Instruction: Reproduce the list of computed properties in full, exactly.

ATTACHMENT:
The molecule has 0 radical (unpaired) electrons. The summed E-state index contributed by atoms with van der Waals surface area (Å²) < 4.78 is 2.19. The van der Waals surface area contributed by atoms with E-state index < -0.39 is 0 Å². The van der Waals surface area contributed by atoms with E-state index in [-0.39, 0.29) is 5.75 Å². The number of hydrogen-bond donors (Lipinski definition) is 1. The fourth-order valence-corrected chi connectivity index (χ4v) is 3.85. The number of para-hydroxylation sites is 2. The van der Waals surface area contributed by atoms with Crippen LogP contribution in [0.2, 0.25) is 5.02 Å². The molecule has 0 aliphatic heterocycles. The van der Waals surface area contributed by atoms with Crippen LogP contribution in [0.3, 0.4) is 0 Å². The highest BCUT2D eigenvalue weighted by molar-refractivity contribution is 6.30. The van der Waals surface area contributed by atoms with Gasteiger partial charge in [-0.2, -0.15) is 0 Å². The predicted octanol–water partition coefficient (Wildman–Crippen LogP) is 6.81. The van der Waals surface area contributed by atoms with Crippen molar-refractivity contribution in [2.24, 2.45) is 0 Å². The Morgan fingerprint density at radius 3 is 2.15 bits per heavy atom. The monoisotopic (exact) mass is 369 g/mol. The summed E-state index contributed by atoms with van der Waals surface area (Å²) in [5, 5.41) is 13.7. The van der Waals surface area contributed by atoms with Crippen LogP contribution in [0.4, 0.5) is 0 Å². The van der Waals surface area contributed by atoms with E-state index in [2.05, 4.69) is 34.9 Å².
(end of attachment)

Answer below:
The molecule has 0 radical (unpaired) electrons. The summed E-state index contributed by atoms with van der Waals surface area (Å²) < 4.78 is 2.19. The van der Waals surface area contributed by atoms with E-state index < -0.39 is 0 Å². The van der Waals surface area contributed by atoms with E-state index in [-0.39, 0.29) is 5.75 Å². The number of hydrogen-bond donors (Lipinski definition) is 1. The fourth-order valence-corrected chi connectivity index (χ4v) is 3.85. The number of para-hydroxylation sites is 2. The van der Waals surface area contributed by atoms with Crippen LogP contribution in [0.2, 0.25) is 5.02 Å². The molecule has 0 aliphatic heterocycles. The van der Waals surface area contributed by atoms with Crippen LogP contribution in [0.3, 0.4) is 0 Å². The highest BCUT2D eigenvalue weighted by molar-refractivity contribution is 6.30. The van der Waals surface area contributed by atoms with Gasteiger partial charge in [-0.2, -0.15) is 0 Å². The predicted octanol–water partition coefficient (Wildman–Crippen LogP) is 6.81. The van der Waals surface area contributed by atoms with Crippen molar-refractivity contribution in [2.24, 2.45) is 0 Å². The Morgan fingerprint density at radius 3 is 2.15 bits per heavy atom. The monoisotopic (exact) mass is 369 g/mol. The summed E-state index contributed by atoms with van der Waals surface area (Å²) in [5, 5.41) is 13.7. The van der Waals surface area contributed by atoms with Crippen LogP contribution in [0.4, 0.5) is 0 Å². The van der Waals surface area contributed by atoms with E-state index in [2.05, 4.69) is 34.9 Å².